EHRENSTAMM , family of pioneering textile manufacturers in the Hapsburg Empire in the 18th–19th centuries. Solomon Jacob, a son of Phinehas *Illovy, was first known by the family name of Kolin. He settled in *Prostejov (Prossnitz) in 1752 as a textile importer, but twice went bankrupt because of the unfavorable government policy on imports. In 1787 he adopted the family name of Ehrenstamm. His son Feith (d. 1827), who from 1786 had acquired wealth as an army contractor, took over the firm in 1790. In 1801 he founded a textile factory with modern imported machines, initially employing 3,000 workers, for supplying the army and export. He later added dyeing departments. In 1812 he accepted a contract for supplying the quota of textiles for army uniforms imposed on Moravia, and in 1820, in partnership with Simon von *Laemel, for supplying the entire Hapsburg army. He took up residence next to his factory, becoming the first Jew at this time to live outside the Jewish quarter of a Moravian town. After his death, the privileges he had received were transferred to his four sons. They became known for their extravagance, and gave a lavish reception in honor of Archduke Franz Karl. The firm built additional factories, but in 1833 went bankrupt. The factories were liquidated, the bankruptcy proceedings continuing until 1856. One of the brothers committed suicide, and another immigrated to Hungary in 1852.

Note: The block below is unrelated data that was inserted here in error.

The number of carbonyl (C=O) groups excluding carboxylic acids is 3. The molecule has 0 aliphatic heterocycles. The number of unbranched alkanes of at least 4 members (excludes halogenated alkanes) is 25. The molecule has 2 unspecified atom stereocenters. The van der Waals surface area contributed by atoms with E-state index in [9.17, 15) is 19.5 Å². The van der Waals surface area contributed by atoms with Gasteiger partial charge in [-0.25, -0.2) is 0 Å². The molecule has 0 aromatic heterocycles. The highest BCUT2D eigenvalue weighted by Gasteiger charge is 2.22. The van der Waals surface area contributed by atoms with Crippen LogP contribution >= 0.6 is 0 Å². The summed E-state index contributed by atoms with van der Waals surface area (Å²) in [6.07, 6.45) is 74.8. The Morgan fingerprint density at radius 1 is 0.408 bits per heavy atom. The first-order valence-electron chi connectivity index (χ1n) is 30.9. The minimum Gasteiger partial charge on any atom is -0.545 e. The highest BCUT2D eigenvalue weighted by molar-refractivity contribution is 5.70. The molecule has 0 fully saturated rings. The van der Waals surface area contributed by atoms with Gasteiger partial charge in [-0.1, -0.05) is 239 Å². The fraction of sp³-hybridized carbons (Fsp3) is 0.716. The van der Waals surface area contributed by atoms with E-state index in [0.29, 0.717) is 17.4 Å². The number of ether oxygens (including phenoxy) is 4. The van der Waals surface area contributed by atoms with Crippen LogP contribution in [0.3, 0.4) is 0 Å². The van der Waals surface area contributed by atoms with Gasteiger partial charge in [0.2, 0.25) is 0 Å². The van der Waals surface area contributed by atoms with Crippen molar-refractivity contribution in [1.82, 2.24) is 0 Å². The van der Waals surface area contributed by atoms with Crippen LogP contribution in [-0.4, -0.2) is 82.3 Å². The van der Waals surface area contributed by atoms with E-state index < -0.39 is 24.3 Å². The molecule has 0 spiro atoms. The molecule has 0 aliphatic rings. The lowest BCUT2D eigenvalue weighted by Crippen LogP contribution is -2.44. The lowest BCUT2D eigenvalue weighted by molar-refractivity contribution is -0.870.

Hellig, in: blbi, 3 (1960), 101–22; R. Kestenberg-Gladstein, Neuere Geschichte der Juden in den boehmischen Laendern (1969), 103–15.